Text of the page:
I was speaking to you about that word adjustment. I think it is your duty and mine to continue to educate the people of this country to the fact that adjustment means not only adjustment downward but adjustment upward. If you and I agree on a correct figure for a normal carryover in a basic crop, it means that if we have a bumper crop one year we will, by mutual consent, reduce the next year's crop in order to even up that carryover. At the 'same time, if we get a short crop in a given year, you and I agree to increase the next year's crop to make up the shortage. That is exactly what we are doing in the case of wheat this year.
Yes, it is high time for you and for me to carry, by education, knowledge of the fact that not a single program of the A.A.A. contemplated the destruction of an acre of food crops in the United States, in spite of what you may read or what you may have been told by people who have special axes to grind.
It is high time for you and for me to make clear that we are not plowing under cotton this year—that we did not plow it under in 1934 and that we only plowed some of it under in 1933 because the Agricultural Adjustment Act was passed by that Congress at that famous Special Session after a huge crop of cotton was already in the ground.
It is high time for us to repeat on every occasion that we have not wastefully destroyed food in any form. It is true that the Relief Administrator has purchased hundreds of thousands of tons of foodstuffs in order to feed the needy and hungry who have been on the relief rolls in every part of the United States.
The crocodile tears shed by the professionals mourners of an old and obsolete order over the slaughter of little pigs and over other measures to reduce surplus agricultural inventories deceive very few thinking people in this country, and least of all the farmers themselves.
I have always supposed, ever since I was able to play around, that the acknowledged destiny of a pig is sausage, or ham, or bacon or pork. It was in those forms—as sausage, ham, bacon or pork—that millions of pigs were consumed by vast numbers of needy people who otherwise would have had to do without them.
Let me make one other point clear for the benefit of the millions in cities who have to buy meats. Last year the Nation suffered a drought of unparalleled intensity. If there had been no Government program, if the old order had obtained in 1933 and 1934, that drought on the cattle ranges of America and in the corn belt would have resulted in the marketing of thin cattle, immature hogs and the death of these animals on the range and on the farm, and if the old order had been in effect those years, we would have had a vastly greater shortage than we face today.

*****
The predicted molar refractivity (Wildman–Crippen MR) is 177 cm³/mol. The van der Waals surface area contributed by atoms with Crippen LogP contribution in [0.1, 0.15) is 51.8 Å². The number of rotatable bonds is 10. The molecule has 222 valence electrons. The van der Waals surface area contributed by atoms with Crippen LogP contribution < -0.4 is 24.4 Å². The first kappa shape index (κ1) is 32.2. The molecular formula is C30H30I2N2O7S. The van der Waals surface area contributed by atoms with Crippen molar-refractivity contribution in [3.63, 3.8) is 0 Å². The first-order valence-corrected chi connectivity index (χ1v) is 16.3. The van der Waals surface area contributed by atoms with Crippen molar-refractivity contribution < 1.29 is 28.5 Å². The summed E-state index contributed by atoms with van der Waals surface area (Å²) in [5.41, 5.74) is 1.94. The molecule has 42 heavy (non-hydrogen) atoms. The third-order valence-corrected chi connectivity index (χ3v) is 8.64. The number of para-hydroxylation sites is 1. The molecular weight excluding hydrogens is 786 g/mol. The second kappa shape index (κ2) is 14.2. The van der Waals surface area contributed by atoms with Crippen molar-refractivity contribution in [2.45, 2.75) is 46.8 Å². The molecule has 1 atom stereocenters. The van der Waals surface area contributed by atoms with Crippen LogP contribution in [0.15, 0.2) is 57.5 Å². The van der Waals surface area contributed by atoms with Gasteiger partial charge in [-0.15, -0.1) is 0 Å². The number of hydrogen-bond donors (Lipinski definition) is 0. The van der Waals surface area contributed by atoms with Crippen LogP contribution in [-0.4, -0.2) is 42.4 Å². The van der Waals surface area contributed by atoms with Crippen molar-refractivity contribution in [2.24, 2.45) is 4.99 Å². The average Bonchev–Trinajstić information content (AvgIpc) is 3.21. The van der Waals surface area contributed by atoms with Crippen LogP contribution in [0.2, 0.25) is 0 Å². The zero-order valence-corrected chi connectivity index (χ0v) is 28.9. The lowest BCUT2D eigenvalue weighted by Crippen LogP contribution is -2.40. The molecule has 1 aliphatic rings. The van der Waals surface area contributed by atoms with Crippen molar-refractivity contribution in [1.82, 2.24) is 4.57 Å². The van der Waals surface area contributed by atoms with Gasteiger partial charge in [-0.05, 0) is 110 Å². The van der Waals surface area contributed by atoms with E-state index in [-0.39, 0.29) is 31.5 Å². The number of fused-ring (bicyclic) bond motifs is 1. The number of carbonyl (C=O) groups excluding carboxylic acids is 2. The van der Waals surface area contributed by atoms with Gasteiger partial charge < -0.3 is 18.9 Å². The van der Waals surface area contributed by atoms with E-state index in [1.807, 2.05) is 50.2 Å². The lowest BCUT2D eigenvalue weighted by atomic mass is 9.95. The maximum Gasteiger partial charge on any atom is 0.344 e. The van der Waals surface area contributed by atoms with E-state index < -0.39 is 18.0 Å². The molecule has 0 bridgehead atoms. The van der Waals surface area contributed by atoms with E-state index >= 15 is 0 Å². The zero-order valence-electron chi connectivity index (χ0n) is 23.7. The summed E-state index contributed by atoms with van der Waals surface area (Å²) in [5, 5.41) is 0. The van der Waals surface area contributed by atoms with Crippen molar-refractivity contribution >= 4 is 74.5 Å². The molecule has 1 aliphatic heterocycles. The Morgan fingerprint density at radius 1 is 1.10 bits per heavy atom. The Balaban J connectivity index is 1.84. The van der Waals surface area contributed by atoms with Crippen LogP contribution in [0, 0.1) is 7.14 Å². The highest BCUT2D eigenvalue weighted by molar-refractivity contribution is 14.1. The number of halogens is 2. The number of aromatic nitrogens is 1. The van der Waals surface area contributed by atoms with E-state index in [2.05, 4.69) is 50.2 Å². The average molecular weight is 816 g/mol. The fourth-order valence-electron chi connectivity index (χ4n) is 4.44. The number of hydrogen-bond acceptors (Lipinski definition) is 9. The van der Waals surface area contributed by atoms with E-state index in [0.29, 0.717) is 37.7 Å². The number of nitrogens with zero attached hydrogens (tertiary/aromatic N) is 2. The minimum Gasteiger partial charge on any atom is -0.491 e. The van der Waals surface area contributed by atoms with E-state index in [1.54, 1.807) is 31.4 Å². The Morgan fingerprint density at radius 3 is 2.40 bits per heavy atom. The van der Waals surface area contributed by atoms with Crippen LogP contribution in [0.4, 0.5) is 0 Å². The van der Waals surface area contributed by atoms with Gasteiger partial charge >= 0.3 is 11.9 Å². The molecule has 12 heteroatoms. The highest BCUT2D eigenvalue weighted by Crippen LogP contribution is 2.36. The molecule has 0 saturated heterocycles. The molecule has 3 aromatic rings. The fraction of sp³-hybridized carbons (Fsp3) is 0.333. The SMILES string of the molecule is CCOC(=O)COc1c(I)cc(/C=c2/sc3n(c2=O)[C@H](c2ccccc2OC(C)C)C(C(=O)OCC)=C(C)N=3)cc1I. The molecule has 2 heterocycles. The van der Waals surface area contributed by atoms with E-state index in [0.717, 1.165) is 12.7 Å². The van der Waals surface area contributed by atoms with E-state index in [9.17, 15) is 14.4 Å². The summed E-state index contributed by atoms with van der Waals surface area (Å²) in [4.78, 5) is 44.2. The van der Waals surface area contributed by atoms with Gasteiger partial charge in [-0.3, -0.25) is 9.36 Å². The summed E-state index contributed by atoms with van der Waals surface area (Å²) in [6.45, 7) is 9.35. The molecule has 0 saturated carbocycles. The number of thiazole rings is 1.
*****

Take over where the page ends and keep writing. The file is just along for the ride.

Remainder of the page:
Our program- we can prove it—saved the lives of millions of head of livestock. They are still on the range, and other millions of heads are today canned and ready for this country to eat.
I think that you and I are agreed in seeking a continuance of a national policy which on the whole is proving successful. The memory of old conditions under which the product of a whole year's work often would not bring you the cost of transporting it to market is too fresh in your minds to let you be led astray by the solemn admonitions and specious lies of those who in the past profited most when your distress was greatest.
You remember and I remember that not so long ago the poor had less food to eat, and less clothes to wear, at a time when you had practically to give away your products. Then the surpluses were greater, and yet the poor were poorer than they are today when you farmers are getting a reasonable, although still an insufficient, price.
I have not the time to talk with you about many other policies of your Government which affect the farm population of the country. I have not the time, although I would like to do it, to go into the practical work of the Farm Credit Administration which, in all of its ramifications, has saved a million farms from foreclosure and has accomplished the first great reduction in exorbitant interest rates that this country has ever known.
It is because what you stand for is so just and so wholly reasonable that no one today has had the temerity to question the motives of this grand "march on Washington." It is a good omen for Government, for business, for bankers and for the city dwellers that the Nation's farmers are becoming articulate and that they know whereof they speak.
I hope you have enjoyed your stay in Washington. Seeing your Government at first hand, seeing the immensity of government which, after all, is not surprising when you think of the immensity of the country—seeing all that at first hand, you have a better idea why sometimes our efforts in the National capital seem lumbering and slow and complicated. On the other hand, you may have seen, in this visit of yours, that we are moving faster, that we are accomplishing more practical results than you have been led to believe by the high and mighty gentlemen of whom I have spoken.
We haven't quite got the engine tuned up yet but it is a mighty fine engine. I think after it has run a total of about a thousand miles it will be the best engine we have ever had.
I want to thank you for your patience with us, your Government. I want to pledge to you not only our wholehearted cooperation as you go forward, but our continued deep interest in a problem that is not just a farmer's problem because, as I have said before, your prosperity is felt in every city home, in every bank and in every industry in the land.
Franklin D. Roosevelt, Remarks to Farm Groups. Online by Gerhard Peters and John T. Woolley, The American Presidency Project https://www.presidency.ucsb.edu/node/208662